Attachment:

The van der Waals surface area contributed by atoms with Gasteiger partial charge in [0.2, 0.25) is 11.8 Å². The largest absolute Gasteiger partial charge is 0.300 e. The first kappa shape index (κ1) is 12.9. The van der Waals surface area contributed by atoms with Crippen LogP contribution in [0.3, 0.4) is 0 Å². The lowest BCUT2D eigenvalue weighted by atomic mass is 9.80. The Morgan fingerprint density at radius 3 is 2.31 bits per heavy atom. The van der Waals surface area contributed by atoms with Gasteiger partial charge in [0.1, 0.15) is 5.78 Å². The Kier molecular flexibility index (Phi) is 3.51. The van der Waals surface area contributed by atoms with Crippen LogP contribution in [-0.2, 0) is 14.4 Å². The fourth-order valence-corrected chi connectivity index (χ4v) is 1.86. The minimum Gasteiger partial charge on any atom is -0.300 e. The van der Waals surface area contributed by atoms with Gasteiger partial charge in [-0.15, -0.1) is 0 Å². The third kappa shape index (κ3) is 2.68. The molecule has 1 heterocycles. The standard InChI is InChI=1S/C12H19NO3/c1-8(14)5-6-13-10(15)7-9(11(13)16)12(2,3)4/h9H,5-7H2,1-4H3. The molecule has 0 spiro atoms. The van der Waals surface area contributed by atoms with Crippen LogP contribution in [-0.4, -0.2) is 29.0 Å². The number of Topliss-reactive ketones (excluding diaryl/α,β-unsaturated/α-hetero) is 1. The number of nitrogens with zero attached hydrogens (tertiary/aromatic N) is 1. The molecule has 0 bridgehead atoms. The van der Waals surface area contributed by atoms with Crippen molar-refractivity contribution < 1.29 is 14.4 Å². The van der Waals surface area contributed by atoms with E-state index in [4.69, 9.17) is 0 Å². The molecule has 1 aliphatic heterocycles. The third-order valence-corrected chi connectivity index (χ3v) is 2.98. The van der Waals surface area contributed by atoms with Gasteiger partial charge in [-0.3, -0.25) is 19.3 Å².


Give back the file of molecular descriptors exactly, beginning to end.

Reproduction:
The van der Waals surface area contributed by atoms with Gasteiger partial charge in [0.2, 0.25) is 11.8 Å². The largest absolute Gasteiger partial charge is 0.300 e. The first kappa shape index (κ1) is 12.9. The van der Waals surface area contributed by atoms with Crippen LogP contribution in [0.3, 0.4) is 0 Å². The lowest BCUT2D eigenvalue weighted by atomic mass is 9.80. The Morgan fingerprint density at radius 3 is 2.31 bits per heavy atom. The van der Waals surface area contributed by atoms with Gasteiger partial charge in [0.1, 0.15) is 5.78 Å². The Kier molecular flexibility index (Phi) is 3.51. The van der Waals surface area contributed by atoms with Crippen LogP contribution in [-0.2, 0) is 14.4 Å². The fourth-order valence-corrected chi connectivity index (χ4v) is 1.86. The minimum Gasteiger partial charge on any atom is -0.300 e. The van der Waals surface area contributed by atoms with Gasteiger partial charge in [-0.15, -0.1) is 0 Å². The third kappa shape index (κ3) is 2.68. The molecule has 1 heterocycles. The standard InChI is InChI=1S/C12H19NO3/c1-8(14)5-6-13-10(15)7-9(11(13)16)12(2,3)4/h9H,5-7H2,1-4H3. The molecule has 0 spiro atoms. The van der Waals surface area contributed by atoms with Crippen LogP contribution in [-0.4, -0.2) is 29.0 Å². The number of Topliss-reactive ketones (excluding diaryl/α,β-unsaturated/α-hetero) is 1. The number of nitrogens with zero attached hydrogens (tertiary/aromatic N) is 1. The molecule has 0 bridgehead atoms. The van der Waals surface area contributed by atoms with Crippen molar-refractivity contribution < 1.29 is 14.4 Å². The van der Waals surface area contributed by atoms with E-state index in [4.69, 9.17) is 0 Å². The molecule has 1 aliphatic heterocycles. The third-order valence-corrected chi connectivity index (χ3v) is 2.98. The van der Waals surface area contributed by atoms with Gasteiger partial charge in [-0.3, -0.25) is 19.3 Å².